Club Junkie: Personal golf workshop – What you need to start gripping clubs
You can set up your own golf workshop for regripping for about $100. I go over what you need, starting off with space and a workbench. Then I break down the simple tools, around $100, that it takes to grip and regrip your own clubs. Pretty simple and a great way to get into golf club building and tinkering!
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The Wedge Guy: A shot to a spot
Over the past few years, golf has entered the statistical era, with the help of ShotLink, launch monitors, and “strokes gained.” As more and more data is analyzed, much is being written about which parts of the game are most important to scoring and winning out on tour.
It started out with “strokes gained-putting” as maybe the best indicator, but of late, we are reading more and more about ‘strokes gained-shotmaking’, which is the measure of a golfer’s ability to keep it in play and hit greens in regulation.
However, the statistics on strokes gained on tour are very different from the game most recreational golfers play. Realize that “out there”, all these guys are extraordinarily skilled in every aspect of the game, so what separates the winner from the “also-rans” in any given week drills down to a very few specific things. That is a far cry from the game you play week in and week out.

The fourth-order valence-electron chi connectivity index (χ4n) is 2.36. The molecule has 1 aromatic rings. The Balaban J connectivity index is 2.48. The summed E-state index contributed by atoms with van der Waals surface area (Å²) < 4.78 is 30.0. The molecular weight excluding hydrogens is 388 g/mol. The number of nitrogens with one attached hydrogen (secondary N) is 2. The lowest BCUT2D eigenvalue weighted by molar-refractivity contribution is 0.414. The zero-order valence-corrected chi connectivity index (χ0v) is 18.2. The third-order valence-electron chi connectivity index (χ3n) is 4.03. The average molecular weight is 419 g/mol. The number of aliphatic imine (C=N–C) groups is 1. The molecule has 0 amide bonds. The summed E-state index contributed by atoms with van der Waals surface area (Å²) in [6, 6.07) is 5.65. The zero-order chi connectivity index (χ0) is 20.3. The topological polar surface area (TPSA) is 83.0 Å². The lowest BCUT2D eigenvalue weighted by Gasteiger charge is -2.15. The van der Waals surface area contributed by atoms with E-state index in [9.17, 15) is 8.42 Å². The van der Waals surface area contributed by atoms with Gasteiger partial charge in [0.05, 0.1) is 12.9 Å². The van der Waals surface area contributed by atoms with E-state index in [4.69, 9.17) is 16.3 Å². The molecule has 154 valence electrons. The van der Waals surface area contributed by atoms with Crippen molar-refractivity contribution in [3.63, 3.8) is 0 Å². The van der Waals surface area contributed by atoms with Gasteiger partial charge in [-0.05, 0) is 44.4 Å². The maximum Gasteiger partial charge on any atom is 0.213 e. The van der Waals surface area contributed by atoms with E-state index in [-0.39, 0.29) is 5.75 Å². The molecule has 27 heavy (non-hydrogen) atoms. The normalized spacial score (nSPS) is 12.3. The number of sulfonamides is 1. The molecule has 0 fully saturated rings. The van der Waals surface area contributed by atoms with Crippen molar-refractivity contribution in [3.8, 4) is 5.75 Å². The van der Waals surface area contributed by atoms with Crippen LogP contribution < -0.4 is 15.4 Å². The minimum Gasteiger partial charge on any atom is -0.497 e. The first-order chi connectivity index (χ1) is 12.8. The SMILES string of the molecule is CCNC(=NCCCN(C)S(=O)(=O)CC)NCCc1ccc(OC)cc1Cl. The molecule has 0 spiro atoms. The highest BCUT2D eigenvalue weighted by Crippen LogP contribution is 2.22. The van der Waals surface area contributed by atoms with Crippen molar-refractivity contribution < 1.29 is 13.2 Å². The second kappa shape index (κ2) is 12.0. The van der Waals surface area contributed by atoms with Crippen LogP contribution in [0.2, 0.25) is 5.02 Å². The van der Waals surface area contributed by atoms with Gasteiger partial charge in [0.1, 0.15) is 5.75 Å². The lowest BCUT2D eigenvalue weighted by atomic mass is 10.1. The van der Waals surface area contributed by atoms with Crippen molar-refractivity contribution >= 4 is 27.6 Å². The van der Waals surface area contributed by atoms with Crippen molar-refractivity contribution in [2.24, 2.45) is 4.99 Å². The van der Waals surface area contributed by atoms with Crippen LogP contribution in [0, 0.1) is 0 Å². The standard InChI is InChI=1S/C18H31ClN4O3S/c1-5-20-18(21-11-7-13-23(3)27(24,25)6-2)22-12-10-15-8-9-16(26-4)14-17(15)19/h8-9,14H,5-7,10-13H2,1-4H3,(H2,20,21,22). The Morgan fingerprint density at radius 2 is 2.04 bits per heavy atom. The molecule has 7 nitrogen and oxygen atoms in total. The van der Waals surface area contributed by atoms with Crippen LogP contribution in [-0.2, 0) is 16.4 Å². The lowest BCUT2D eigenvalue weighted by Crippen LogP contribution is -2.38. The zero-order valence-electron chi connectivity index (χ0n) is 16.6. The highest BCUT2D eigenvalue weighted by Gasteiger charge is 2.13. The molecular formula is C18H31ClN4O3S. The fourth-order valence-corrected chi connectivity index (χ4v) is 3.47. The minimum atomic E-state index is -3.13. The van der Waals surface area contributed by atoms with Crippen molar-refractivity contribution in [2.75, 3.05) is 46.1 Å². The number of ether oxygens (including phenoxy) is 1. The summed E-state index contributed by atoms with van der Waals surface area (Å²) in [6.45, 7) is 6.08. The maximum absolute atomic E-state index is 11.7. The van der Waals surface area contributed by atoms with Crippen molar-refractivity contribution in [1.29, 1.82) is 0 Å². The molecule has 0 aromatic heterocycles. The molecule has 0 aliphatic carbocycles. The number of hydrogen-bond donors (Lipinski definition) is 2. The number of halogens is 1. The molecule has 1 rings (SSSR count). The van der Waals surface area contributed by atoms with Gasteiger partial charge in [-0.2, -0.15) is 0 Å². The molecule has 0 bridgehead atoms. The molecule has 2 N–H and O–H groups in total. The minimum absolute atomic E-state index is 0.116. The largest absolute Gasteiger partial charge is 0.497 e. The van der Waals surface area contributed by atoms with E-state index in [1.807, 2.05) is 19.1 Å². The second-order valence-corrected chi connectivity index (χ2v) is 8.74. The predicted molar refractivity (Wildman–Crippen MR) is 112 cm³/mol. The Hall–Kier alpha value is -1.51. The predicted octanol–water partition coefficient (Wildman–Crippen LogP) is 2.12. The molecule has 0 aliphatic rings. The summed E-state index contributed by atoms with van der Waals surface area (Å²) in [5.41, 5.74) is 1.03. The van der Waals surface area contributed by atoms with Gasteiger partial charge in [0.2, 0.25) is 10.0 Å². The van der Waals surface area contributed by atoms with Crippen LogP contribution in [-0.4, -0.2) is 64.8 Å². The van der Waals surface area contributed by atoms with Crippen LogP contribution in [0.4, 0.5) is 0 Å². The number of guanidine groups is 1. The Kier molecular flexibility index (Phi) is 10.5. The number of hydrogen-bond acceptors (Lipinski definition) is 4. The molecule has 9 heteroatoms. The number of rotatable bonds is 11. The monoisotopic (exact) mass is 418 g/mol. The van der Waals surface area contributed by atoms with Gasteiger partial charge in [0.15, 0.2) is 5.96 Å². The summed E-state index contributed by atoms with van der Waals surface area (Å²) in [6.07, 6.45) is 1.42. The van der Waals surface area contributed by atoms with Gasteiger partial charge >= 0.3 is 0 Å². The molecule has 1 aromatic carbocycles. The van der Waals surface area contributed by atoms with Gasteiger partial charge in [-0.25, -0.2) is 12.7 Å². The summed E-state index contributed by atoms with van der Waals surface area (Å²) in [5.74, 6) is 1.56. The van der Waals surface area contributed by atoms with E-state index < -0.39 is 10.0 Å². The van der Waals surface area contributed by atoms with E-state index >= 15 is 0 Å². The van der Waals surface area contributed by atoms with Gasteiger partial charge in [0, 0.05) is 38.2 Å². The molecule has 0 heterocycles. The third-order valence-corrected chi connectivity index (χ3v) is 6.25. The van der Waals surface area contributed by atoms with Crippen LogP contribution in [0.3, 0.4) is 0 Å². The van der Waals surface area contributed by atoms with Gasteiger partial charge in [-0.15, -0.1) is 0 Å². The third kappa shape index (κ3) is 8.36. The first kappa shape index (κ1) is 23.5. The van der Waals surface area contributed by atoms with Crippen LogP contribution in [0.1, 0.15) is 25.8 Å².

So, what about your game?
From my observation, for almost any recreational golfer, hitting 2-3 more greens per round does two things for you. 1) It gives you that many more birdie tries, and you’ll just have to make some of them. And 2) it takes that much heat off your scrambling. For the average golfer, a missed green leads to a bogey or worse more often than not. Very few recreational golfers can come close to an up-and-down percentage of anywhere near 50%, and most are around 20% at best. Think about that.